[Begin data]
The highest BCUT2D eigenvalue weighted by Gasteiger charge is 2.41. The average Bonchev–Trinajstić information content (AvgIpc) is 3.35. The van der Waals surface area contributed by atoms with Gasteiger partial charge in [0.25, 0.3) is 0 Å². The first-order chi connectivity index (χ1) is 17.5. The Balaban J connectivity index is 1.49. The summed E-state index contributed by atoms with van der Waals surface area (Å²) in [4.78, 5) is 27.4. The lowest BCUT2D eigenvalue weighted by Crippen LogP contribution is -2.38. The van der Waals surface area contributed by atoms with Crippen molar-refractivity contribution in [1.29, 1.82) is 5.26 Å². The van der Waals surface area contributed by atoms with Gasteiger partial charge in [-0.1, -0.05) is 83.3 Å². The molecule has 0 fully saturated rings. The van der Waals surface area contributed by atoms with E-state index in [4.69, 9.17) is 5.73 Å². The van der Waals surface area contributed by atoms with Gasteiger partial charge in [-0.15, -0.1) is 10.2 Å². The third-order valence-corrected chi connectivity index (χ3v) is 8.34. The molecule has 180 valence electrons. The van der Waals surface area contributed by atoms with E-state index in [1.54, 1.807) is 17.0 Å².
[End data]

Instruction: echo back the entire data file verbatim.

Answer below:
The highest BCUT2D eigenvalue weighted by Gasteiger charge is 2.41. The average Bonchev–Trinajstić information content (AvgIpc) is 3.35. The van der Waals surface area contributed by atoms with Gasteiger partial charge in [0.25, 0.3) is 0 Å². The first-order chi connectivity index (χ1) is 17.5. The Balaban J connectivity index is 1.49. The summed E-state index contributed by atoms with van der Waals surface area (Å²) in [4.78, 5) is 27.4. The lowest BCUT2D eigenvalue weighted by Crippen LogP contribution is -2.38. The van der Waals surface area contributed by atoms with Crippen molar-refractivity contribution in [1.29, 1.82) is 5.26 Å². The van der Waals surface area contributed by atoms with Gasteiger partial charge in [-0.1, -0.05) is 83.3 Å². The molecule has 0 fully saturated rings. The van der Waals surface area contributed by atoms with E-state index in [4.69, 9.17) is 5.73 Å². The van der Waals surface area contributed by atoms with Gasteiger partial charge in [-0.15, -0.1) is 10.2 Å². The third-order valence-corrected chi connectivity index (χ3v) is 8.34. The molecule has 180 valence electrons. The van der Waals surface area contributed by atoms with E-state index in [1.54, 1.807) is 17.0 Å².